People have been meditating for thousands of years: it is a universal spiritual practice, found in all cultures and traditions. And it is used in pursuit of a wide range of different goals, from the relief of stress and anxiety to the attainment of enlightenment. Today, there are probably more people practising meditation than at any time in human history. But what is meditation, how do you do it, and why does it matter anyway?
In this article I want to tell you about the Just Meditation book, which I wrote because although meditation is actually very simple, people always seem to want to go and complicate it by dressing it up in a lot of jargon, or by making you buy into some belief system or other. I called it Just Meditation because my goal is to make the learning and practice of meditation simple, accessible and inclusive. Just Mediation is ‘everyday meditation for everyone’. There’s no need to buy into any beliefs or theories. There’s just the practice. And that practice is very simple, so simple in fact that it can be taught in a few minutes. You can get someone meditating in no time at all: there’s no need to complicate things.
The beauty of this approach, I think, is that anyone can benefit from the practice. Absolutely anyone. You don’t have to sign up to any kind of belief system, whether religious or secular. It’s just meditation.
But then I found myself facing a bit of a challenge. If it’s so simple, if it only takes a few minutes to teach someone how to meditate, how then was I going to write a whole book about it? The answer is, you go deeper. The practice is simple, and in fact the practice is the same after twenty years as it is on day one. There are no higher levels or advanced teachings in this approach. Instead, what I hope I’ve managed to do in the book is to unpack the detail a bit. Not the detail about complicated ideas or theories or teachings, but the detail of what’s involved when you go deeper into the experience of meditation.
So, the book is divided into three sections. What is meditation, how to meditate and why meditate.
The word meditation gets used to describe all sorts of different things, so the first section starts with a quick survey of the various ways in which the word can be used, before settling on a definition of meditation as being something to do with regulating the attention in some way or other, in order to allow our awareness to simply be aware of being aware, if you see what I mean. Also, in this section, there are a couple of chapters in which I discuss mindfulness. Is it the same, is it different, how and in what way? And, finally, I give an account of what is unique about the Just Meditation approach, which neither promotes nor rejects any particular tradition or worldview, but simply enables the practice of meditation in a way that is simple, accessible and inclusive. Hence the label ‘Just Meditation’.
The second section then goes into the question of how to meditate. And again, it’s very simple. You just close your eyes and watch your breathing and away you go. But we can go into that in a lot more depth, thinking about the posture, thinking about the breath, thinking about thoughts and distractions. But what I don’t do is go into a lot of discussion about all sorts of different techniques and practices. The whole point about the Just Meditation approach is keeping it simple. Basically it’s about focussing the attention on one thing, such as the breath or a mantra, and trying not to get caught up in our thoughts. That’s it. The practice itself is very straightforward. And the great thing about it is that pretty much anyone can do it, and will very likely get some benefit from it too. But although the practice is simple, it’s also complete as it is. There are no upgrades. The practice doesn’t change. We do. By going deeper.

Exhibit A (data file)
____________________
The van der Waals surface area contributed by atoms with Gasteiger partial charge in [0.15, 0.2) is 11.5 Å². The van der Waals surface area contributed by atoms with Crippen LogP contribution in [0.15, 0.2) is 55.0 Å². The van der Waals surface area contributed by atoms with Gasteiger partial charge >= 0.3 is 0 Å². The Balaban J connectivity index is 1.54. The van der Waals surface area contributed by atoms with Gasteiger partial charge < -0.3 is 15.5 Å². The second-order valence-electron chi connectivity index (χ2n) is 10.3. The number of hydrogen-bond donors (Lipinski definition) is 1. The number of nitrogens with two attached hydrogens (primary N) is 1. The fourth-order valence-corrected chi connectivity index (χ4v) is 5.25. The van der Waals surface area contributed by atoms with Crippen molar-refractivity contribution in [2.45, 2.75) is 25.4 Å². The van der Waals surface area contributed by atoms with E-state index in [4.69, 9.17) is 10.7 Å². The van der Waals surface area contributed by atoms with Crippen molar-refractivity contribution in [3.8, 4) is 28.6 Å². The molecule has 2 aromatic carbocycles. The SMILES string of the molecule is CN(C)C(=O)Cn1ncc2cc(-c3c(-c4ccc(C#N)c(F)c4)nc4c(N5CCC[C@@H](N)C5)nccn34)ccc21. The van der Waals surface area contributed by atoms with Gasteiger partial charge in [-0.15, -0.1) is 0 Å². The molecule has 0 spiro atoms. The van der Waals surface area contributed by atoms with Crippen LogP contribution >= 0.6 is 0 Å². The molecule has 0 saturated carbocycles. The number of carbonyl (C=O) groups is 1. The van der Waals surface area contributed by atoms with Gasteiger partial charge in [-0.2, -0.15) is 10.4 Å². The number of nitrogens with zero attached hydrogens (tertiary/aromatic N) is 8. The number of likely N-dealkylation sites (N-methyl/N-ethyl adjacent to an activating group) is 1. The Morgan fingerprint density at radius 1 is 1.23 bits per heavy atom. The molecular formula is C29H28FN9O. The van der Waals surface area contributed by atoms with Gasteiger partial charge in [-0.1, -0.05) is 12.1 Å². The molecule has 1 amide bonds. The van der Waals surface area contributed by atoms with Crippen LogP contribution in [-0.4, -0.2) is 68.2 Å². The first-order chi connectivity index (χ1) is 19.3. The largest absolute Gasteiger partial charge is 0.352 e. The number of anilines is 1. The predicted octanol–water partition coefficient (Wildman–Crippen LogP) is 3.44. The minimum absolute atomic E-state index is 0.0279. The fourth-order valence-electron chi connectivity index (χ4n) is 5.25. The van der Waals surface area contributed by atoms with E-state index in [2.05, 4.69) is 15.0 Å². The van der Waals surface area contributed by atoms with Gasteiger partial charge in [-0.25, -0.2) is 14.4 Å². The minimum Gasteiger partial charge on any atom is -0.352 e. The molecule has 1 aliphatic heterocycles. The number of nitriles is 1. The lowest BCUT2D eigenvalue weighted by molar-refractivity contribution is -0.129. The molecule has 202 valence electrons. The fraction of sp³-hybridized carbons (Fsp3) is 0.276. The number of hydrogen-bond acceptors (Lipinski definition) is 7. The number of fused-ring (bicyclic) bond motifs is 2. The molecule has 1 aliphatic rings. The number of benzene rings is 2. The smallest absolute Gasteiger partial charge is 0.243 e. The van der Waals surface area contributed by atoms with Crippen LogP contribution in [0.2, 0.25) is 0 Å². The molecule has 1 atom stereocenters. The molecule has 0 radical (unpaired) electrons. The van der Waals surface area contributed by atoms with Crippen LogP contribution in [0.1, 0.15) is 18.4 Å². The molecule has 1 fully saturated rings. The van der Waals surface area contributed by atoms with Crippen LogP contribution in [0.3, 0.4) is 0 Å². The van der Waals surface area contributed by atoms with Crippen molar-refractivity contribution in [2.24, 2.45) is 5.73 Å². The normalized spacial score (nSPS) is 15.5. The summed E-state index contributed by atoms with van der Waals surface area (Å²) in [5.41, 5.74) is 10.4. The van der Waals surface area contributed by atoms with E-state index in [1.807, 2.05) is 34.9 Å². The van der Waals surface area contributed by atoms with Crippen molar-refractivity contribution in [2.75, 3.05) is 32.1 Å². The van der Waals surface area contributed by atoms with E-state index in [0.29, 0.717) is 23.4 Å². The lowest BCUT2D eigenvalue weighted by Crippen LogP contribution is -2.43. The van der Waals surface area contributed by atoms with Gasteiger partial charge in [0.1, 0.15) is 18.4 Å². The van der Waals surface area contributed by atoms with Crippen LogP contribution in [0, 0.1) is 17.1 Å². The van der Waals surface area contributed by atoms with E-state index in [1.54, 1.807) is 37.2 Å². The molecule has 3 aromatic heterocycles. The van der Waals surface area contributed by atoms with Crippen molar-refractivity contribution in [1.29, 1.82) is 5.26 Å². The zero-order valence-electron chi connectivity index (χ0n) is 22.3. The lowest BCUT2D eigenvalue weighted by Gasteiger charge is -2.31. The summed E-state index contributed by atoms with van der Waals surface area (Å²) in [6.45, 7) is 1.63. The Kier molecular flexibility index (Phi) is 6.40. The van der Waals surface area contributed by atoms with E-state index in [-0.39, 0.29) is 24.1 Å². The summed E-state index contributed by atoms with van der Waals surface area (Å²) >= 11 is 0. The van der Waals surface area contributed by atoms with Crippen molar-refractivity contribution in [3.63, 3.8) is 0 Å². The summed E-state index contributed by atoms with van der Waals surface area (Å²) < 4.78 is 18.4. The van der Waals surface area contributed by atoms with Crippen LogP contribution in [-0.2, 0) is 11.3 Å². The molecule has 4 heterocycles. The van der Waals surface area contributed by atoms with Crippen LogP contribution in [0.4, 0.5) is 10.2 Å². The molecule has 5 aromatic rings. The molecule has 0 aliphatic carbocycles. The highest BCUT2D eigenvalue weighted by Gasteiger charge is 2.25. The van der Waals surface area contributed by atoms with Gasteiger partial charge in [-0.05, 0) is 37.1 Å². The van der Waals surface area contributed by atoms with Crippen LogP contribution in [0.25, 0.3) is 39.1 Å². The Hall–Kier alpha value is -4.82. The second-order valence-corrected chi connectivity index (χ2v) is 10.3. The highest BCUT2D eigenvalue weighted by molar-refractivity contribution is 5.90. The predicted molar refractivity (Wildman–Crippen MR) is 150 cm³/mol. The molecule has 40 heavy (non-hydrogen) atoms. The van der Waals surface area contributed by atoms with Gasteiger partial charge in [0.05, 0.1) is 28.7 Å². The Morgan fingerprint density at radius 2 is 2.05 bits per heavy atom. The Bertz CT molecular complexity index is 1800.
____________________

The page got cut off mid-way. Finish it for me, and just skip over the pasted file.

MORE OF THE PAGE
Finally, the third section looks at the question of why we meditate. And that to me is the most important question of all. Why do we do it? Why does it matter? What’s our motivation? What is the problem or issue to which we think meditation might be the solution? And the point here is that there are no right or wrong answers – the reasons we have for wanting to meditate will be unique to each of us – the point is being aware of our motivations, understanding why we do what we do. Meditation is the cultivation of awareness, so being aware of why we want to meditate in the first place seems like a good place to start. Why do it, what’s the point of it, what does it do to us. Not what does it do for us, but what does it do to us? How might meditation change us? How and in what way might we grow and develop as a result of the practice of meditation? Because if it doesn’t change us in some way – hopefully a positive way – then what’s the point of doing it?
Another way to explore this question is to think about the benefits of meditation, and as always, I like to keep it simple. Meditation is about taking our attention away from our thoughts, not least because sometimes our thoughts can be really unhelpful. So, when we do this, when we practice taking our attention away from our thoughts, one of the first things we are likely to notice is that we experience some degree of calmness – simply as a result of taking a break from our own thoughts. And as a result of that, we are likely to experience a greater sense of clarity, we will gain a bit of perspective, we will be able to see things more clearly. And as a result of that, we may also find that as we start to see things more clearly, our innate capacity for compassion grows as well. So, to put it in a nutshell – and there’s obviously a whole lot more to say when you go into it – but basically, calmness, clarity and compassion are three of the principal benefits of meditation, and therefore three good reasons why we might think it is an important thing to do.